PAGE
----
Cyprus and Luxembourg sign the First Double Tax Treaty: Recently, Luxembourg and Cyprus signed their first double tax treaty with an aim to strengthen their economic and commercial relationship. Moreover, after the signing of the double tax treaty both Luxembourg and Cyprus also signed the multilateral convention to implement tax treaty related measures aimed at preventing Base Erosion and Profit Shifting (“BEPS”).The treaty generally follows the OECD Model Convention and includes the latest international standards with regard to exchange of information. The treaty shall be applicable from 1 January 2018.

First Double Tax Treaty between Cyprus and Luxembourg: Scope of the Treaty

Resident of a Contracting State


For the purposes of the Convention this is defined as as any person, including a collective investment vehicle, who, under the domestic laws of that State, is liable to tax in that State by reason of its domicile, residence, place of management or any other criterion of a similar nature.


For legal persons. in case they are considered as a resident of both Luxembourg and Cyprus, they are considered as resident in the country in which they have their place of effective management. A person cannot be considered a “resident of a Contracting State” if such person is considered to be a tax resident but is subject only to a taxation limited to the income from sources in that State or to capital situated in that State.

Collective Investment Vehicle


A collective investment vehicle for the purpose of this Treaty is considered as a resident if it is liable to tax therein by reason of its domicile, residence, place of management or any other criterion of a similar nature.  It is also considered as liable to tax if it is subject to the tax laws of the Contracting State concerned, but is exempt from tax only if it meets all of the exemption requirements specified in the domestic tax laws of that State. A collective investment vehicle is deemed to be the beneficial owner of any income it receives.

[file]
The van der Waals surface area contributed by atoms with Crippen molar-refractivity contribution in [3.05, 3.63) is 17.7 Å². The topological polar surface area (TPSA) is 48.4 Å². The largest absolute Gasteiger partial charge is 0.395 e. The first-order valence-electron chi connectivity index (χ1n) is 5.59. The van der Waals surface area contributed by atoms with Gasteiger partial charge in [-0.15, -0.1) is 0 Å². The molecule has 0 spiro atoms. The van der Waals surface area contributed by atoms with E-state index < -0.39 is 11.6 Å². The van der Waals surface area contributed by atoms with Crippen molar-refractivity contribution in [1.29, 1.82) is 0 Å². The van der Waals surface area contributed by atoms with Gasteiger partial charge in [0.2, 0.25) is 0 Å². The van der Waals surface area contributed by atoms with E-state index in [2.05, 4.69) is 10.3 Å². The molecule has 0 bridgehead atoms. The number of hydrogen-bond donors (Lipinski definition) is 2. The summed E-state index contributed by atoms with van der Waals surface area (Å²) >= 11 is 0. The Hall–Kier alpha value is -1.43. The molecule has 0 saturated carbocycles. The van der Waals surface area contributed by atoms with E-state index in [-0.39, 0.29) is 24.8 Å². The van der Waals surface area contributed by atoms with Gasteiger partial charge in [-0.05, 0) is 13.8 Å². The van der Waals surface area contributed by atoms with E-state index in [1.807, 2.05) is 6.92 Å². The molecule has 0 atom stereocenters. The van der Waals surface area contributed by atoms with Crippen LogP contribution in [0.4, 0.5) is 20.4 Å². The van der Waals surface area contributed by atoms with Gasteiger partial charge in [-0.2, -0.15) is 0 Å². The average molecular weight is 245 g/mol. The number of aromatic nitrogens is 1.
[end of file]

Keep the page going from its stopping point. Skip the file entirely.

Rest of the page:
Income derived from investments


Real estate


Any income derived by a resident of a Contracting State from the direct use, letting, or use in any other form of immovable property situated in a Contracting State may be taxed in the latter Contracting State. The right to tax of the State of source has priority over the right to tax of the other State and also applies in the case of an enterprise, where income is only indirectly derived from immovable property. To avoid double taxation of the foreign real estate income of its residents, Luxembourg will exempt such income and Cyprus will grant a tax credit for the foreign tax.



Dividends can be taxed both by the source State and by the State of residence of the beneficiary. However, the treaty caps the withholding tax rates that could be levied by the foreign source State as follows:

0% in the case where the beneficial owner is a Company other than a partnership which holds a participation of at least 10% in the paying company and 5% in all other cases.

Moreover the treaty provides:

-for a general withholding tax rate which is lower than the domestic general withholding tax rate of 15% in Luxembourg and 17% in Cyprus, and

-for a withholding tax exemption under less restrictive conditions than the ones applicable under either the Luxembourg participation exemption or the Cyprus participation exemption regime.

To avoid double taxation of the foreign dividend received by their residents, Luxembourg will grant a tax deduction equal to the tax paid in Cyprus, and Cyprus will grant a tax credit.

Interest and royalties


Interest and royalties are only taxable in the Contracting State in which the recipients of the income are resident. Therefore, no withholding tax can be withheld in the foreign source State.

Capital gain on investments


Capital gains on immovable properties located in a Contracting State may be taxed in that State, whereas capital gains on shares are taxable only in the State of which the alienator is a resident. To avoid double taxation of capital gains realized by their residents on the disposal of immovable properties and movable assets, Luxembourg will exempt such income and Cyprus will grant a tax credit for foreign tax.




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